An iconic French pastry—and one I always order multiple times when I visit Paris—is the Saint Honore, a decadent dessert made of puff pastry, pate a choux (cream-puff dough), creme chiboust (a thick pastry cream made with stiffened egg whites) and creme Chantilly (the French term for whipped cream).
Named after the patron saint of patissiers (Saint Honore, the former bishop of Amiens, France, who died in the year 600), this stacked pastry is made in layers—first a puff pastry base is baked to crispness; then a small pyramid of tiny cream puffs are placed atop the base; next, the spaces between the tiny puff pastries are filled with chiboust cream; and finally a peak of freshly made whipped cream is piped on top.
The classic Saint Honore (sometimes called a “caramel” version) is made with the above ingredients and a coating of caramelized sugar on the tiny cream puffs. Flavored Saint Honore pastries typically are made with flavor-infused creme chiboust, and usually colored and flavored icing or jam is spread on the cream puffs. They also often include fresh berries (particularly raspberries or tiny strawberries) or nuts (usually pistachios).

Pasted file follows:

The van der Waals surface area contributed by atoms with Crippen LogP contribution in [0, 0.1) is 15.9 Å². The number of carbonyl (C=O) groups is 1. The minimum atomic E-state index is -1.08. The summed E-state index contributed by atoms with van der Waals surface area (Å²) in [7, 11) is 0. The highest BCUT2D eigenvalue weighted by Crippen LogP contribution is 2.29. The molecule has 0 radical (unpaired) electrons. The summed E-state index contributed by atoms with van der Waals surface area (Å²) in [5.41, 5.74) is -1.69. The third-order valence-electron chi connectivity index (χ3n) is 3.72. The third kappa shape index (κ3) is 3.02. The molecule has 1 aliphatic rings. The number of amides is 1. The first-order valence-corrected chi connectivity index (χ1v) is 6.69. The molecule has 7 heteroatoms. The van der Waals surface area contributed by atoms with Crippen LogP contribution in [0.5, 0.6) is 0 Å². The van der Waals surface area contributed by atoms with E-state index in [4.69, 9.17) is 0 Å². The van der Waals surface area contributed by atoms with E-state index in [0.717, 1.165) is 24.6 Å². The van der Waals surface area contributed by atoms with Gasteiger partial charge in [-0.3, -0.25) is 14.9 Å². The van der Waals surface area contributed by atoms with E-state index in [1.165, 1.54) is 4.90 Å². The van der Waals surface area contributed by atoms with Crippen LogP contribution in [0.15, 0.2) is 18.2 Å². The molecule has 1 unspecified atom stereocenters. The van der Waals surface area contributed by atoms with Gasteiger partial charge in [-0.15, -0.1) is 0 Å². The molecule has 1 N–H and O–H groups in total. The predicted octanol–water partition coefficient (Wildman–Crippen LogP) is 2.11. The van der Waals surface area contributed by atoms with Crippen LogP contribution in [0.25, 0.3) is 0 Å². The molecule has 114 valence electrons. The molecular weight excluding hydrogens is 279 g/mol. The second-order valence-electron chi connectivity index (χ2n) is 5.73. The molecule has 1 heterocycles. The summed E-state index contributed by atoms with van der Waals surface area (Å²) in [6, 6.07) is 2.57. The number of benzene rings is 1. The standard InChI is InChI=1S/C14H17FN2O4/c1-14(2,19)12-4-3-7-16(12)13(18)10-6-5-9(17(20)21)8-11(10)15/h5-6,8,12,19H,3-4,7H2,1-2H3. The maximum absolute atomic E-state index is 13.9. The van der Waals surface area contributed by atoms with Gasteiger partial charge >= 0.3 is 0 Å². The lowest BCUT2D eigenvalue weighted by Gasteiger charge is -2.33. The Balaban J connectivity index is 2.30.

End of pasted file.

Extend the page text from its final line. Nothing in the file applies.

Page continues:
Most Parisian bakeries create at least one of the seven most popular versions of the Saint Honore: classic/caramel, rose-raspberry; chocolate; vanilla-chocolate; pistachio; chocolate-strawberry; or pistachio-sour cherry.
My favorite spot to indulge is the famous patisserie and tea room Laduree (specifically the Champs Elysees location, but the Rue de Castiglione tea room will do in a pinch). There’s something about Laduree’s formally dressed waiters, the silver serving trays, crisp napkins, and the elegant surroundings that make exquisite Saint Honore pastries even more delicious!